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True or False: Does Paying out of Pocket Ever Make Sense?



Why would you pay a monthly premium for health insurance only to purposefully pay out of pocket when you require medical care?

While this might sound like a huge waste of money, it can actually make sense for your budget in certain situations. But it isn’t a catch-all solution for every medical issue, insurance plan, or financial situation.

So, when does paying out of pocket make sense? Let’s look at how it can go either way in a game of true or false.

False: Making a Claim Will Increase your Premiums

Some people are afraid of making a claim because they believe it will cause their premiums to skyrocket for years afterwards. If you’re living paycheck to paycheck, any changes to these costs can cause your budget to collapse.

This fear isn’t totally unfounded. It can happen when you file a claim through your car or homeowners insurance company, so it’s understandable that people think it applies with health insurance.

But that’s not the case. The Affordable Care Act makes sure your rate stays the same regardless of the medical attention you receive.

While you might see a gradual increase in prices due to inflation, filing a claim won’t trigger an increase in your monthly premiums.

This is good news if you live in Alabama, where the average annual healthcare is $6,948 or roughly 7% higher than the national average. According to the Commonwealth Fund, these costs take up a significant portion of the average paycheck — as much as 13.2% of your annual income.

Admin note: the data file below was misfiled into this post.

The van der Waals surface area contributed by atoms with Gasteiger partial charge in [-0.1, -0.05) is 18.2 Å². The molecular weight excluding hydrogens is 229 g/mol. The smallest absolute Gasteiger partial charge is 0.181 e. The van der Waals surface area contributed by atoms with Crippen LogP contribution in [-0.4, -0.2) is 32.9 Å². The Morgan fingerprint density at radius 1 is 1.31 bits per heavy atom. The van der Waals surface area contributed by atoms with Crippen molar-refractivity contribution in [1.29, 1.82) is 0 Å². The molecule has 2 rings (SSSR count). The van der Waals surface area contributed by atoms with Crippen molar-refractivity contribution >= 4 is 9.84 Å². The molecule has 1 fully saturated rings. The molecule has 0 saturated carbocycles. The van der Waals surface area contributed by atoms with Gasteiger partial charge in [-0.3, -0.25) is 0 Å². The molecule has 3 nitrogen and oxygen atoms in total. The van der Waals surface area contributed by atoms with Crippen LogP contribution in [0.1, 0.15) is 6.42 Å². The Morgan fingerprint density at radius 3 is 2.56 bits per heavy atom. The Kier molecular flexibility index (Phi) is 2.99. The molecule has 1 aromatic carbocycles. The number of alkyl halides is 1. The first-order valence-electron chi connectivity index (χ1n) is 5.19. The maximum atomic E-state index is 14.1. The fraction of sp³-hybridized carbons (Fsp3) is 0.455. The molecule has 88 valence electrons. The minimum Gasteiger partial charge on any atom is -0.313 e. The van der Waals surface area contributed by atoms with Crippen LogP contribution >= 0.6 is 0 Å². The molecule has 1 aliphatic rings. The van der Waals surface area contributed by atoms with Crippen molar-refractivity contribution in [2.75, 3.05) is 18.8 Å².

Luckily, using your insurance won’t bring these prices any higher.

True: Minor Bills Can Fall Below Your Deductible

When signing up for coverage, you sometimes have the option to choose your deductible size. This number affects your premiums — the higher your deductible, the lower your monthly premiums and vice versa. If you have a low deductible, you’ll pay more on your monthly rate.

Following this logic, some people in Alabama accept higher deductibles to try and keep their already expensive premiums low. While this money-saving technique works when you’re healthy, it can cause problems the next time you’re sick.

Depending on your healthcare practitioner, your doctor’s visit, prescription, or lab test may cost less than your deductible. In that case, there’s no point involving your insurance company just to pay a deductible.

But with insurance off the table, how can you handle a medical expense?

If you choose to pay higher deductibles, you should set aside some savings into a medical fund for these scenarios. Emergency savings are the best way to handle out-of-pocket expenses.

Second to an emergency fund, a line of credit can help you get the care you need in an emergency. You can find a line of credit in Alabama online quickly by searching for something like “AL line of credit”. Going local ensures you’re borrowing a line of credit from an accredited financial institution in Alabama. 

If you’re approved, you can put your unexpected medical expense on your AL line of credit and pay it back periodically when you can afford it.

Bottom Line: It’s Personal

This article is here to educate, not prescribe a course of action. In other words, do whatever makes sense for your financial situation. Reviewing your budget and determining your cost of healthcare is the most important thing you can do.

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